Complications were more common when treating large/giant aneurysms, but it was still lower than seen with first-generation devices.
Periprocedural mortality and major complications are rare with use of the Pipeline Flex device for treatment of unruptured intracranial aneurysms, according to a new meta-analysis. The findings, which were published online May 30, 2019, ahead of print in the Journal of NeuroInterventional Surgery, also demonstrate that treating aneurysms ≥ 10 mm is a significant predictor of major complications.
“I was struggling to tell patients who were about to have a flow-diverter procedure what the risks were going to be,” lead author Kartik Dev Bhatia, MD (Toronto Western Hospital, Canada), told Neurovascular Exchange. “All of the information we had was based on the older devices, and it suggested pretty high complications rates. This made it sometimes hard to justify to patients during the consent process why we were using a flow diverter. A 5% risk of major complications would make patients quite scared, even though the risk of rupture of the aneurysm was fairly low over the long term.”
Bhatia et al conducted a systematic search of three databases to identify studies involving at least 10 treatments using the Pipeline Flex (Medtronic) for unruptured intracranial aneurysms that were conducted between 2014 and 2019. They found eight studies covering 901 treatments in 879 patients.
The periprocedural (< 30 days) rate of mortality was 0.8% (95% CI 0.4%-1.5%). Major complications, including death, major ischemic stroke, or symptomatic intracranial hemorrhage, occurred at a rate of 1.8% (95% CI 1.0%-2.7%). No significant heterogeneity was found.
Aneurysm size ≥ 10 mm emerged as a significant predictor of a major complication (OR 6.4; 95% CI 2.0-20.7). The risk of a major complication was 0.9% for aneurysms < 10 mm and 4.4% for large/giant aneurysms.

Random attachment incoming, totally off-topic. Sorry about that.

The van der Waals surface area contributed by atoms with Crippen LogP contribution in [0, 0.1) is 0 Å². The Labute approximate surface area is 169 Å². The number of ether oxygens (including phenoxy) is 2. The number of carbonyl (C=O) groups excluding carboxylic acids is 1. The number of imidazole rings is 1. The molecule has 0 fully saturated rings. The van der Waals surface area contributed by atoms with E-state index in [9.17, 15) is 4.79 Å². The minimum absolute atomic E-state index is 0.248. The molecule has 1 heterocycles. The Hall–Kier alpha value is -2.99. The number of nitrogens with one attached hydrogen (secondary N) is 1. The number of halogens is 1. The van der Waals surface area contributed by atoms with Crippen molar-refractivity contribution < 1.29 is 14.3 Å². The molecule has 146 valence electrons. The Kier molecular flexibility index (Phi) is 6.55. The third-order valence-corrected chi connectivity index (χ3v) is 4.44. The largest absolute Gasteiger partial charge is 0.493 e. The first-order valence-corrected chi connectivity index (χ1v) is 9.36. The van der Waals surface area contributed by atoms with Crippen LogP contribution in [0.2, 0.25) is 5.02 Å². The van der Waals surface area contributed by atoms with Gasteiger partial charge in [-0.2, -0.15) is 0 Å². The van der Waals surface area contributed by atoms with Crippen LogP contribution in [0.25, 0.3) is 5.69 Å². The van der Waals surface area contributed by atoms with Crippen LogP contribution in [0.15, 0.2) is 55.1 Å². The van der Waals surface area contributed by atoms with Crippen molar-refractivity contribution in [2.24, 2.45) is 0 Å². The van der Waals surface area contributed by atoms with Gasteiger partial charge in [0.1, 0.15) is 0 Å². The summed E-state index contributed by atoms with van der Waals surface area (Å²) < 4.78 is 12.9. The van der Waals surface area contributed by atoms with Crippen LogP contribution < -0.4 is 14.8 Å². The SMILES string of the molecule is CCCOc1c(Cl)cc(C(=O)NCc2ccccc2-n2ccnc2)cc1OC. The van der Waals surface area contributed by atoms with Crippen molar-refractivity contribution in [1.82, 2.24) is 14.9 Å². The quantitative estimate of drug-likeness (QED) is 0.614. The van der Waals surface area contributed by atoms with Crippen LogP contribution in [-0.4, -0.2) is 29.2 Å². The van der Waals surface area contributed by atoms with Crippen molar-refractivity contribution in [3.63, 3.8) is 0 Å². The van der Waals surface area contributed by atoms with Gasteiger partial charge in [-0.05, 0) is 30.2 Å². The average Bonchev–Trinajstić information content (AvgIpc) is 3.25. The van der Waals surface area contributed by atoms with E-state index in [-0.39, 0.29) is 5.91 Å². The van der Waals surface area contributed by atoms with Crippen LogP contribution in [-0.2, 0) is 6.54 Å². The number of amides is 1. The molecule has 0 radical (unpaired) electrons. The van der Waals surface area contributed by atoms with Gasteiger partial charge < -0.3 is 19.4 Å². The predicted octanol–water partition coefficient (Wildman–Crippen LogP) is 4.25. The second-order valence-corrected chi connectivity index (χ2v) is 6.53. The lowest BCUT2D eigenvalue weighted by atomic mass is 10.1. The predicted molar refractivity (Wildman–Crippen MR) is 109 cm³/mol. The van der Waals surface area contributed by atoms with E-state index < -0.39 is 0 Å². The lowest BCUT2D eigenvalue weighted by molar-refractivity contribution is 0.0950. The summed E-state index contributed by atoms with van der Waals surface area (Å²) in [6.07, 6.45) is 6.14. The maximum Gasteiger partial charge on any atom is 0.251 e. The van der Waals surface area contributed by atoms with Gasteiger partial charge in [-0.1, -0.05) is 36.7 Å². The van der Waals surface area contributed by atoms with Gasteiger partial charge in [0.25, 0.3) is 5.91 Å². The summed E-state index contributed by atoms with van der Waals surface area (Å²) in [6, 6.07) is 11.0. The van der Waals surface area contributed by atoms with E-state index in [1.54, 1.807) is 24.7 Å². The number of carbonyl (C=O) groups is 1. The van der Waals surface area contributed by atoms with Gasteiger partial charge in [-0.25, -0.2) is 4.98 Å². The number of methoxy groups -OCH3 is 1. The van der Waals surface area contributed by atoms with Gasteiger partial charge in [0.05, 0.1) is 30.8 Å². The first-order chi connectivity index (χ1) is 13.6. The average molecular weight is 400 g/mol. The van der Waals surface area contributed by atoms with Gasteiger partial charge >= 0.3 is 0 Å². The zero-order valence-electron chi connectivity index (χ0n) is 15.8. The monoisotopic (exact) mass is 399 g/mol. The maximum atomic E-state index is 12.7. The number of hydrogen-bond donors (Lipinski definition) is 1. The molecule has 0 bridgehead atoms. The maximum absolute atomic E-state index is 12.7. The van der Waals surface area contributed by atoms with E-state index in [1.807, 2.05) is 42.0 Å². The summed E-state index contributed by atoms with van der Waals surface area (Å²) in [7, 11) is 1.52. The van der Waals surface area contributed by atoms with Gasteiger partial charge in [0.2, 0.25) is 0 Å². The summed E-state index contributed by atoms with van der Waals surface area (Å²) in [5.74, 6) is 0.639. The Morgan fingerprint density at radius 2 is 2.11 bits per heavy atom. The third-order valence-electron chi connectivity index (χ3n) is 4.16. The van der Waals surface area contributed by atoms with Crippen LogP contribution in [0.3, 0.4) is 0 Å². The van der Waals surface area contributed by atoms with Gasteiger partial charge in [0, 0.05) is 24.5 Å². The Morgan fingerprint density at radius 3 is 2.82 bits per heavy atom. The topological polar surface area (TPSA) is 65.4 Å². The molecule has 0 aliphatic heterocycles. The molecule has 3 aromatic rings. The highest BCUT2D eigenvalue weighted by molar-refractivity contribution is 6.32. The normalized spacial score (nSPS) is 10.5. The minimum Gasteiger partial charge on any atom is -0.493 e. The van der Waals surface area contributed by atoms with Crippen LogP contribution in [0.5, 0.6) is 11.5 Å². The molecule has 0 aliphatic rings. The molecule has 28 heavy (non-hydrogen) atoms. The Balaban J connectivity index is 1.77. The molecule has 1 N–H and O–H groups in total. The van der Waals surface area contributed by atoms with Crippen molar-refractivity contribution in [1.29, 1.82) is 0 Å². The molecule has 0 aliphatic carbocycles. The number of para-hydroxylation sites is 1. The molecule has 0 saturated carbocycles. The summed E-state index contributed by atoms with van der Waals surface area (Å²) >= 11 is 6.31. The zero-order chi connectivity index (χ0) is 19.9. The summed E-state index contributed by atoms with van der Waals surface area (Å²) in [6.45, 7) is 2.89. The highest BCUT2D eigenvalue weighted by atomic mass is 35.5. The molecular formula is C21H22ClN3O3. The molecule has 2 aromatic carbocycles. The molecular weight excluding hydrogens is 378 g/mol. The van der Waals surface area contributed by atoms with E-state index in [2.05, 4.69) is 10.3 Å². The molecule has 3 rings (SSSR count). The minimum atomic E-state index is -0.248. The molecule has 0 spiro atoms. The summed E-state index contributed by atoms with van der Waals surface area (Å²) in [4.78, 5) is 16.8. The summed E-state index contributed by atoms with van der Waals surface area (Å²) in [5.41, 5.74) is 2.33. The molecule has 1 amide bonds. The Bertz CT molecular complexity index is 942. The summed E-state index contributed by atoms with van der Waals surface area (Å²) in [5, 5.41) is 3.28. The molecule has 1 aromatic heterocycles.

The meta-analysis was limited by the predominance of anterior-circulation aneurysms. Bhatia speculated that the lower complication rate seen when treating aneurysms of the anterior circulation is likely to apply to posterior-circulation aneurysms as well, but there are currently no data to back this up. Prospective studies are needed, he said. Similarly, more data are needed on how coated flow diverters measure up with respect to complication rates.
Bhatia acknowledged to NVX that the data were more positive than he had anticipated. Nevertheless, he believes they represent a realistic picture. “It seems fairly consistent across all the studies included,” he pointed out. Also, “more and more practitioners are treating these small- and medium-sized aneurysms with flow diverters. If they were seeing high complication rates, I think they would stop doing it fairly quickly. I think that happened with the first-generation devices. Everyone was very excited, and then the complications started coming out, and people started being a bit more cautious about their use.”
With regard to the higher complication rate with the large aneurysms, Bhatia said his findings are in line with previous published data showing higher complication rates with large/giant aneurysms. Still, his reported complication rate with these aneurysms using the Pipeline Flex is lower than previously published complication rates in large/giant aneurysms being treated with first-generation devices.
He expects that improved complication rates will eventually be reported in all second-generation flow diverters that allow for recapture of the device for better positioning. “People have been using flow diverters for around a decade, so the operators are quite used to putting them in,” he said. “We have a lot more operator experience, and we are better with antiplatelet regimens. All of that together is improving the complication rates.
“We used to think maybe we shouldn’t be treating these more medium aneurysms because the risks might be too large. I think the risks that we showed in this analysis might suggest that this is a fairly safe treatment,” he concluded.
Bhatia KD, Kortman H, Orru E, et al. J NeuroInterv Surg. 2019;Epub ahead of print.
Bhatia reports no relevant conflicts of interest.